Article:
Fostering community understanding of sufficient benefit and early stopping for a phase 2B HIV prevention clinical trial in Africa.

Publication Type:

Journal Article

Source:

Clinical trials (London, England), Volume 8, Issue 1, p.103-11 (2011)

Keywords:

2011, Africa, Anti-HIV Agents, Center-Authored Paper, Clinical Trials, Phase II as Topic, Early Termination of Clinical Trials, Education, Health Education, Health Knowledge, Attitudes, Practice, Health Promotion, HIV Infections, Humans, National Institutes of Health (U.S.), Residence Characteristics, September 2011, Social Marketing, Therapeutic Equipoise, TIME, United States, Vaccine and Infectious Disease Division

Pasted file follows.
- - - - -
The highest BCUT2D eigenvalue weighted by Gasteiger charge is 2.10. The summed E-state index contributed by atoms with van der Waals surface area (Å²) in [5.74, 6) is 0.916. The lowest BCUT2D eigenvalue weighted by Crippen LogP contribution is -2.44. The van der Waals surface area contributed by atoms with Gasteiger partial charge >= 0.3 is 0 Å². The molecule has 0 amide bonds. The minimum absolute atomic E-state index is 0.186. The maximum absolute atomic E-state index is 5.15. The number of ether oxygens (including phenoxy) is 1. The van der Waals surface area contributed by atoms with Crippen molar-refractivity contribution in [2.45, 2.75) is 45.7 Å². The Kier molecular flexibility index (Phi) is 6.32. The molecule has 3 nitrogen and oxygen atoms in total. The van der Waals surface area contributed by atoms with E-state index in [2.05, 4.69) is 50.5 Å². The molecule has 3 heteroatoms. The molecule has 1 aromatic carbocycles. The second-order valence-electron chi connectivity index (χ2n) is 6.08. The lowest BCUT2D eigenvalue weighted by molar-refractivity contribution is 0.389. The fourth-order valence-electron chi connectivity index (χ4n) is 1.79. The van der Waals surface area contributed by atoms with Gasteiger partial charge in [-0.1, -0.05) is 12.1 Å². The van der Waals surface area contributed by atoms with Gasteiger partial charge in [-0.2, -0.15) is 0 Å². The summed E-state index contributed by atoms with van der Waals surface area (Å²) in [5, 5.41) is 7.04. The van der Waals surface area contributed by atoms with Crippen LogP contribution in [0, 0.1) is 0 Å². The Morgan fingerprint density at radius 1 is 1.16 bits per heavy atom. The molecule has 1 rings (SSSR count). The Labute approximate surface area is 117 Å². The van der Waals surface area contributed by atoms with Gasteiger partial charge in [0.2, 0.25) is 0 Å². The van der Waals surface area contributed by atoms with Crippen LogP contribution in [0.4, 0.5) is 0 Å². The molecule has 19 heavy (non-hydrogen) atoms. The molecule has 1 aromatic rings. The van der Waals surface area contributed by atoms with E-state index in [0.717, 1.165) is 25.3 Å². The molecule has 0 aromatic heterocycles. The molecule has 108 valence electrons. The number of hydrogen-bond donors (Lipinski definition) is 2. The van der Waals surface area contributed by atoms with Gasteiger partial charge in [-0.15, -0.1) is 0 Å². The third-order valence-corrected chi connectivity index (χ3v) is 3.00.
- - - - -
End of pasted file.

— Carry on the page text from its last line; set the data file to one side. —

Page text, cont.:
Abstract:

Most trials of interventions are designed to address the traditional null hypothesis of no benefit. VOICE, a phase 2B HIV prevention trial funded by NIH and conducted in Africa, is designed to assess if the intervention will prevent a substantial fraction of infections. Planned interim analysis may provide conclusive evidence against the traditional null hypothesis without establishing substantial benefit. At this interim point, the Data and Safety Monitoring Board would then face the dilemma of knowing the product has some positive effect, but perhaps not as great an effect as the protocol has declared necessary.